What does a function argument preceded by a colon do

I have started to notice that some packages (like Makie and Plots) require passing arguments to functions that are preceded by a colon.

For example, the Makie.jl basic tutorial https://docs.makie.org/stable/tutorials/basic-tutorial/ gives the following code to change the background color of a figure

f = Figure(backgroundcolor = :tomato)

As another example, under the Plots.jl documentation for setting attributes https://docs.juliaplots.org/latest/attributes/ they provide the following example to show how to set attributes corresponding to a series marker.

scatter(y, marker = (:hexagon, 20, 0.6, :green, stroke(3, 0.2, :black, :dot)))

From the Julia documentation about punctuation doing something like :a implies that a is a symbol. But this doesn’t really help me understand what is happening or if it even applies here.

Any further insight to what is going on here would be really helpful!

Yep, that’s a Symbol. Symbols can represent variables in code but here it’s just a name. Symbols are interned strings, so it helps to save memory if a name is representing something that’s always going to be around, like a color or shape setting.

You’re also passing those arguments into the function calls with keywords backgroundcolor or marker, if you were wondering about that.

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Additional to what @Benny said, consider the following snippet:

function myfun(; color::Symbol=:blue)
    @info "color is: $color"

# the above call is identical with the following:

Using symbols can help when there are a limited number of values for your argument. For example, colors and shapes have a limited number of valid values (obviously, especially for colors, there are other kinds of notations, but using color names is more human-readable).

Also, although symbols have a special meaning in Julia’s language, apart from their usage in expressions and naming things (variables, constants, modules, etc.), Symbol is ultimately just another type that developers can use as they see fit inside their projects/packages.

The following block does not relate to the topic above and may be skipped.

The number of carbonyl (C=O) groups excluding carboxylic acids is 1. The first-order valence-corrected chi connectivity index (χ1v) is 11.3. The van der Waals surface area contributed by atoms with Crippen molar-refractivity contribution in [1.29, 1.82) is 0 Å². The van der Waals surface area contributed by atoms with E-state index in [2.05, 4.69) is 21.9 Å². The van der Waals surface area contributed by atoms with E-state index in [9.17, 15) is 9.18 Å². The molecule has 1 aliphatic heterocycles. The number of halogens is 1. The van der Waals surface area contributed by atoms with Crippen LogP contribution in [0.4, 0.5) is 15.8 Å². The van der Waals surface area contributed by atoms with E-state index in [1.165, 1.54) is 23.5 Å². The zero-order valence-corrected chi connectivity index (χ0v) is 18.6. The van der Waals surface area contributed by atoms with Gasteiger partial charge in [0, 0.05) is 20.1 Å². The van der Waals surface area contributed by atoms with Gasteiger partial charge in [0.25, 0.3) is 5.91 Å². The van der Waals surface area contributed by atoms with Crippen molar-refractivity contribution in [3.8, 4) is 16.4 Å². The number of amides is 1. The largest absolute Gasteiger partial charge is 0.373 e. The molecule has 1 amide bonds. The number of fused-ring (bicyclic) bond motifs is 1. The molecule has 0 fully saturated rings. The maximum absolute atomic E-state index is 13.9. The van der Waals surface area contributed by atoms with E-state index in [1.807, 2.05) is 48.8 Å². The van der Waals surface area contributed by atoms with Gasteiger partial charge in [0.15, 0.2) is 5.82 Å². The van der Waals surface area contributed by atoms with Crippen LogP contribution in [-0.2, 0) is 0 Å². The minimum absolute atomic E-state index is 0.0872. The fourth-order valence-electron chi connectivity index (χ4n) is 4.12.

I am not sure what language you used before, but in scenarios like the ones you presented, you can see symbols being used similar to an enum.

Julia also has enum - however, many developers will just use Symbol instead:

Imagine the following, using the enum approach:

@enum Color red = 1 green = 2 blue = 3

function myfun(;color::Color=blue)
    @info "color is $color"


The above can be a legitimate approach, but I think many of us feel that it is just not worth the few extra lines of code. So, instead of that above approach, in many scenarios, you’ll encounter the symbol usage (myfun(color=:red).


Thanks for adding to what @Benny said. Both yours and their information helped clear things up for me and also provide context for understanding the use.

Just to make sure I understand what is happening. Do the packages assign some value to the symbol being used? For example, the symbol :red might evaluate to "red"? Or to reuse your enum example, if we did

function myfun(;color=:green)
    @info eval(:color)


would we get back 1?

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eval executes in the global scope (and it must because of limited fixed space in a function call’s stackframe), so it’s not going to access the color inside myfun, that’s what color itself is for.

julia> myfun(;color=:green) = eval(:color)
myfun (generic function with 1 method)

julia> myfun()
ERROR: UndefVarError: color not defined

julia> color = "hello"

julia> myfun()

This is not how it works - instead of using eval and trying to retrieve some value associated with a global name called :red, the :red is likely used as it is (depending on the package) - to retrieve a value from a dictionary mapping symbols to some color encodings and then use the retrieved value.


Perhaps this deserves another topic but is this a better method then using a dictionary?

Right now I have a function which uses a dictionary with the keys “cpu”, “threads”, “gpu” and depending on which key is passed (as a string) to the function, will process things on the appropriate device. Would it be better if I had the user pass a symbol (like :cpu') where cpu` stores a function?

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As long as you properly document things, a string can also be legitimate. However, the symbol usage would more clearly transmit the idea that we are talking about some classes/categories (although it is hard to miss that anyway when people are seeing cpu / gpu / threads as the available options).

However, I think is more idiomatic to go with the Symbol approach in your scenario.

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Thanks to both @Benny and @algunion for all the help with this. There isn’t one solution, but I feel you both have given me enough that I had no further questions with this topic, so I marked what I thought captured what I wanted to know best as the solution (though it couldn’t be understood outside of the context of this entire post).

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Basically, both strings or symbols can be used as names. The main difference being that strings are also a sequence of characters, i.e., a data structure in its own right, whereas symbols are just opaque names, i.e., can essentially only be compared for equality which allows some optimizations. Further, symbols are also used by the compiler itself as names of variables, operators etc. As you can try in the REPL, when defining a global variable its name and assigned value are stored in a module:

julia> x = 10

julia> getproperty(Main, :x)  # same as Main.x

For configuration options consisting of a few literals, e.g., naming colors as in your example above, I usually prefer symbols to strings as this communicates that only their name is of interest. Symbols are also (slightly) easier to type and read in Julia.